Answer to yesterday's trivia question: 5 JAMES (Madison, Monroe, Polk, Buchanan, Garfield, and that's not even counting Carter who went, officially, by Jimmy), 4 JOHN (Adams Sr., Adams Jr., Tyler, and JFK) tied with 4 WILLIAM (Harrison, McKinley, Taft, and Clinton), 3 GEORGE (Washington, Bush Sr., and W). Bonus trivia question: Only one other U.S. Presidential first name has occurred more than once -- what is it?

Ben 12:19 AM  


Anonymous 12:21 AM  

What about Franklin?

Robin 12:29 AM  

Set a personal record for a Thursday with this one. Dead easy one you get one or two of theme answers and realize what's going on. The reason was good, although even at a fairly young age, I realized that that was a pretty disturbing movie.

HAMMS was the first answer I wrote in. It may have been the first beer I ever drank; many, many years ago.

Brian 12:33 AM  

Same boat as Rex's wife with tEHE instead of HEHE being my error - I've known a couple LPNS to make the other potential stumbling block Rex mentioned a non-issue, even though SZELL was something I knew I'd never get by itself.

Honestly, I'm surprised Rex didn't complain more about SZELL - looking at xwordinfo, the clue was used 3 times while he was actually conductor, in the 50s and 60s (he died in 1970). 4 of the other 5 usages have been in the past decade, which screams "I got in a constructing jam but this NYT-derived wordlist saved me." In any case, *any* city orchestra conductor seems like such obscure trivia that one should be wary of it, but it feels like it's not an especially rare genre of clue. Maybe I'm just especially uncultured.

That aside, the puzzle itself was pretty easy, and I don't have a ton of complaints. I go into Thursday expecting tricks, but this was really straightforward, and I didn't get the theme until sussing out my very last corner. I will say, of no fault of Richard Mausser's, that solving this puzzle on the NYT desktop site was distracting - there's *a lot* of starred theme here, so when you fire the puzzle up and start on 1A, it seems like about a quarter of the squares light up as related (and it continues each time you hit a themer while you're solving).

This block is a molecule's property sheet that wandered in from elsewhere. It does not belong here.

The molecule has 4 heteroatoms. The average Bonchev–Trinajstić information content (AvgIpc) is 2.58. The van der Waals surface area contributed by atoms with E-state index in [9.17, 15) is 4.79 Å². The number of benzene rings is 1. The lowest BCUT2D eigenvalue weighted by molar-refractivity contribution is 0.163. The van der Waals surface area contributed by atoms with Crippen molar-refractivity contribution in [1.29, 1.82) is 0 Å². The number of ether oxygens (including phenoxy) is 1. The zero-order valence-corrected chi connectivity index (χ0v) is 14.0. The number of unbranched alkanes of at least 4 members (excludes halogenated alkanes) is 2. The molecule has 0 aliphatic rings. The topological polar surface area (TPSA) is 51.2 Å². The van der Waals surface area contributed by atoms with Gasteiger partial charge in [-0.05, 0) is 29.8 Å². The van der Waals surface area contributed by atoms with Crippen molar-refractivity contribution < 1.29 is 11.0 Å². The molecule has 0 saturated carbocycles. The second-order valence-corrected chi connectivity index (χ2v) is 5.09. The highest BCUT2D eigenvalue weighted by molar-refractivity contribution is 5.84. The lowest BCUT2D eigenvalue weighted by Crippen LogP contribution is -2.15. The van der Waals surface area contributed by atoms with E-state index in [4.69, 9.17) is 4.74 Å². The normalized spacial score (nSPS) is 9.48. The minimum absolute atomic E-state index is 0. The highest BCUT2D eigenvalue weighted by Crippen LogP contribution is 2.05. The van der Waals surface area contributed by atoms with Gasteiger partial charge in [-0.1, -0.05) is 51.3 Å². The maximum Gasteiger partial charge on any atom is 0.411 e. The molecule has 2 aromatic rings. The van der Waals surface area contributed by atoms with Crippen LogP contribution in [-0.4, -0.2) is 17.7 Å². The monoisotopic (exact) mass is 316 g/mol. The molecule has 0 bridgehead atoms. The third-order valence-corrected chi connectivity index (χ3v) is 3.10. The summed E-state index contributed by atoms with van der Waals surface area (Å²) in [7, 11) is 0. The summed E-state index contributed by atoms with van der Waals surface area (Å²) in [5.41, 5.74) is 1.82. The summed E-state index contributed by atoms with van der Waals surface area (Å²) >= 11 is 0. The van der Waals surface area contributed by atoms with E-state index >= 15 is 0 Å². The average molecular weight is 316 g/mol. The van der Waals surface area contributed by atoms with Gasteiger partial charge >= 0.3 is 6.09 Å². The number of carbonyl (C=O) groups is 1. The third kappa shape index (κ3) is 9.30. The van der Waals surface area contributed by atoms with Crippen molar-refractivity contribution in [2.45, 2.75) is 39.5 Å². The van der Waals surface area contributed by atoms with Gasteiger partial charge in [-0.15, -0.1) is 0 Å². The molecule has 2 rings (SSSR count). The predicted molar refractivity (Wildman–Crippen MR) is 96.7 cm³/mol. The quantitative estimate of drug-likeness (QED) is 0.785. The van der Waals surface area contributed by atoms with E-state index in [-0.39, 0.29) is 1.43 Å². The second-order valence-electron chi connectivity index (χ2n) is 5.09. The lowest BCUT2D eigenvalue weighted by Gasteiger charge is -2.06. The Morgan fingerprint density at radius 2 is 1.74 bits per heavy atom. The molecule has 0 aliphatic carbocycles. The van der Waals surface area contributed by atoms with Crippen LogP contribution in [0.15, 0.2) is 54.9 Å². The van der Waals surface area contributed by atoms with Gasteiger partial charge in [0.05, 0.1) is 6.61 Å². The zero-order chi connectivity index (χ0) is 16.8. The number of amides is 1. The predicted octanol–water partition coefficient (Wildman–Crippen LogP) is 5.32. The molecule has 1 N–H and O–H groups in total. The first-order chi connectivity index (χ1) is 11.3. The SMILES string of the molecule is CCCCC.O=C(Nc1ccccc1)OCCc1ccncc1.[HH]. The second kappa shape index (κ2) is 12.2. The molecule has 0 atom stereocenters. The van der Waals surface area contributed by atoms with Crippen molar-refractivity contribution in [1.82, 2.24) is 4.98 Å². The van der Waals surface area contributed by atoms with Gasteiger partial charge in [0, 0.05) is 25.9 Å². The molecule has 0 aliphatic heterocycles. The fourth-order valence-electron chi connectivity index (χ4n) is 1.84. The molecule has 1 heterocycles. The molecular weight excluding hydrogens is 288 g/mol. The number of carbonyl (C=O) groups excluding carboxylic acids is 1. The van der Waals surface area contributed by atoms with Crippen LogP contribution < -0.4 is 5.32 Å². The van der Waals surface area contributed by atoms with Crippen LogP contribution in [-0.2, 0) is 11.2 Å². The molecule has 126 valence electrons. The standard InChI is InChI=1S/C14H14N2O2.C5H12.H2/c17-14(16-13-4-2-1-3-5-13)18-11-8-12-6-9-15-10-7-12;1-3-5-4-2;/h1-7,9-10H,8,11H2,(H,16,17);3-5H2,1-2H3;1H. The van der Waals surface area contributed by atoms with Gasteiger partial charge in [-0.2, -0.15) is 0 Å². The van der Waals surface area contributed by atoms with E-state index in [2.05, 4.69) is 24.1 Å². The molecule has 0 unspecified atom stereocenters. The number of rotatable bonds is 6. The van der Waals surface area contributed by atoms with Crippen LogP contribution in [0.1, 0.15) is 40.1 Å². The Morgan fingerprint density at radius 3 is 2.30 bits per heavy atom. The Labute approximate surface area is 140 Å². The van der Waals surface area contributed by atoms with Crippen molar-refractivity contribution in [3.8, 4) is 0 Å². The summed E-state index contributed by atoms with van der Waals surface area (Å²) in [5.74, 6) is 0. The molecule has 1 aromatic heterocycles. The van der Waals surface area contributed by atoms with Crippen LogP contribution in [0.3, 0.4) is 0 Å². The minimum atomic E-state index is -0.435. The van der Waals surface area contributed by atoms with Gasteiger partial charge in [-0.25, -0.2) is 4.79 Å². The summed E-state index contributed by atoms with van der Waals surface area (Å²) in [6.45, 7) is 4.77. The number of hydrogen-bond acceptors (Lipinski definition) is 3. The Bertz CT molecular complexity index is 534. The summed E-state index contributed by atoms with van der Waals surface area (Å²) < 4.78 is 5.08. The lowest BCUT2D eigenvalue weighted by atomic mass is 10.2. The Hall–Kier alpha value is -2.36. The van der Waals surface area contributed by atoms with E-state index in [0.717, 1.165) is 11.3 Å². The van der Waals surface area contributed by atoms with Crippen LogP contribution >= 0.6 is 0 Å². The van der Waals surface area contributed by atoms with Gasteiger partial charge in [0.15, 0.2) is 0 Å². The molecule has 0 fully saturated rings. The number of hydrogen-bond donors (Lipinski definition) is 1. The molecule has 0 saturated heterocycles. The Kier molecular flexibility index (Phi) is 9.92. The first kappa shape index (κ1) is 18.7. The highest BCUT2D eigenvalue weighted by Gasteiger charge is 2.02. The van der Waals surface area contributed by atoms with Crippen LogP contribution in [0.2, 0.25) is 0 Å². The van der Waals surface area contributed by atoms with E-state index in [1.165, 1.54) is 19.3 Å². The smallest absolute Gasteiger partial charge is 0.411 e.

Brendan Hill 12:47 AM  

Now I can't get this jingle out of my head.

jae 1:03 AM  

Yep, easy. Like @Rex no real problems except I'm trying to remember if there was a cartoon bear in the HAMMS commercials? Caught the theme early but did not anticipate the revealer. Gave me a HEHE, liked it.

@lms from yesterday - Of course I had no idea on the correct spelling of PIEROGI(sp?). I just waited for the crosses to do it for me and fortunately did not run into anything iffy.

chefwen 1:10 AM  

Much easier than yesterday's puzzle.

HAMMS beer is a JOKE, so I like that pairing. We used to buy that when we were teens, it was the only beer we could afford.

Opal before OPEL (do it every time) and askew before AMISS. SZELL could have really messed me up had it not filled in by itself.

Cute puzzle that was over too quickly.

jae 1:24 AM  

...and I've been to OJAI (hometown of the bionic woman) and it's very nice if you enjoy luxury resort getaways. It's where I bought the slacks I wore to my granddaughter's high school graduation today.

Larry Gilstrap 1:31 AM  

I caught on to the DIRTY theme angle early on, but where's the rhyme or reason? OFL said, "Why is this happening?" I hit the revealer and for the second day in a row experienced the Aha! Maybe, a bit easy for a Thursday but I'm no young solver and brother! this thing skewed old. Exhibit A: ADAM, followed by Exhibit B: INCA.

Seriously, mind if I get nostalgic? The Saturday Game of the Week with Dizzy Dean and Buddy Blattner was my introduction to baseball. "He slud into third base" was often the call from Dizzy and his trademark rendition of the "Wabash Cannonball" delighted my young ears. One of the sponsors was The HAMM'S Brewing Company which featured some cool animated advertisements, "Hamm's the beer refreshing!" GOOGLE IT!

THE DIRTY DOZEN blew my mind on the big screen. Steve McQueen is a POW with a motorcycle? Go figure! The Nazis were portrayed as dolts.

I guess W. C. Fields has fallen out of favor currently, but he commanded the screen with some funny, irreverent comedy. The character referenced in the puzzle was Egbert SOUSé, "accent grave over the "E", as he tells us early on in the film. Does TCM ever feature him?

Randy 1:45 AM  

I'm only 28 so I'm too young to remember Hamms commercials, but I was at a bar drinking a Hamms while solving this puzzle so I got to look at the can and get the answer.

Randy 1:48 AM  

It's a shitty beer but it's still a cheap staple at bars in San Francisco